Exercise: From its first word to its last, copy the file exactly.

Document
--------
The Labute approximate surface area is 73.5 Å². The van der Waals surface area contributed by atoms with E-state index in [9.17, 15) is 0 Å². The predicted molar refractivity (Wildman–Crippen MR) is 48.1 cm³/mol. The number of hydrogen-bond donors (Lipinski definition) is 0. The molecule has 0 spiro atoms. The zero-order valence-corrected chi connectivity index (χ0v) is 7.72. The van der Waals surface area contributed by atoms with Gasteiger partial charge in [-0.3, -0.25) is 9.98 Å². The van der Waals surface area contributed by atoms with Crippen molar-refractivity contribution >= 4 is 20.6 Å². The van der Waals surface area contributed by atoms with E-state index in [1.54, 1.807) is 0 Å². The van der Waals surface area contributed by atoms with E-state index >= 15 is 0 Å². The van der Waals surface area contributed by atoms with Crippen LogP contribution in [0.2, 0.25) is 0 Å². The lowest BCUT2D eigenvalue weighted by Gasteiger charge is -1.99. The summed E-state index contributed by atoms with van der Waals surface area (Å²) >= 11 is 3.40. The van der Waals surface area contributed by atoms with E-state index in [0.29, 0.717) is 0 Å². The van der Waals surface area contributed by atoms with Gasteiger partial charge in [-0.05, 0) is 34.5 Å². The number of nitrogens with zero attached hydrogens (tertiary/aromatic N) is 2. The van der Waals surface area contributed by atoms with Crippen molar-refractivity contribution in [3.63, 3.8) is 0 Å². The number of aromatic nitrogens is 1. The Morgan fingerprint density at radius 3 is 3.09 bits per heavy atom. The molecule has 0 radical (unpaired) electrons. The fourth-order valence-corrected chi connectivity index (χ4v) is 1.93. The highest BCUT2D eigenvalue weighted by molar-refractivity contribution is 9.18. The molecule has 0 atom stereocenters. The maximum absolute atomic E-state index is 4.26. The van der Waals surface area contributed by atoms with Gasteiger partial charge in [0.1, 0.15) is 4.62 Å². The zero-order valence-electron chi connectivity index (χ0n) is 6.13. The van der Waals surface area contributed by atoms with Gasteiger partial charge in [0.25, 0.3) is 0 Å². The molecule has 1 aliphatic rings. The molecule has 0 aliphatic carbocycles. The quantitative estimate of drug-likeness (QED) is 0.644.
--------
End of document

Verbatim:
The Labute approximate surface area is 73.5 Å². The van der Waals surface area contributed by atoms with E-state index in [9.17, 15) is 0 Å². The predicted molar refractivity (Wildman–Crippen MR) is 48.1 cm³/mol. The number of hydrogen-bond donors (Lipinski definition) is 0. The molecule has 0 spiro atoms. The zero-order valence-corrected chi connectivity index (χ0v) is 7.72. The van der Waals surface area contributed by atoms with Gasteiger partial charge in [-0.3, -0.25) is 9.98 Å². The van der Waals surface area contributed by atoms with Crippen molar-refractivity contribution >= 4 is 20.6 Å². The van der Waals surface area contributed by atoms with E-state index in [1.54, 1.807) is 0 Å². The van der Waals surface area contributed by atoms with E-state index >= 15 is 0 Å². The van der Waals surface area contributed by atoms with Crippen LogP contribution in [0.2, 0.25) is 0 Å². The lowest BCUT2D eigenvalue weighted by Gasteiger charge is -1.99. The summed E-state index contributed by atoms with van der Waals surface area (Å²) >= 11 is 3.40. The van der Waals surface area contributed by atoms with E-state index in [0.29, 0.717) is 0 Å². The van der Waals surface area contributed by atoms with Gasteiger partial charge in [-0.05, 0) is 34.5 Å². The number of nitrogens with zero attached hydrogens (tertiary/aromatic N) is 2. The van der Waals surface area contributed by atoms with Crippen molar-refractivity contribution in [3.63, 3.8) is 0 Å². The number of aromatic nitrogens is 1. The Morgan fingerprint density at radius 3 is 3.09 bits per heavy atom. The molecule has 0 radical (unpaired) electrons. The fourth-order valence-corrected chi connectivity index (χ4v) is 1.93. The highest BCUT2D eigenvalue weighted by molar-refractivity contribution is 9.18. The molecule has 0 atom stereocenters. The maximum absolute atomic E-state index is 4.26. The van der Waals surface area contributed by atoms with Gasteiger partial charge in [0.1, 0.15) is 4.62 Å². The zero-order valence-electron chi connectivity index (χ0n) is 6.13. The van der Waals surface area contributed by atoms with Gasteiger partial charge in [0.25, 0.3) is 0 Å². The molecule has 1 aliphatic rings. The molecule has 0 aliphatic carbocycles. The quantitative estimate of drug-likeness (QED) is 0.644.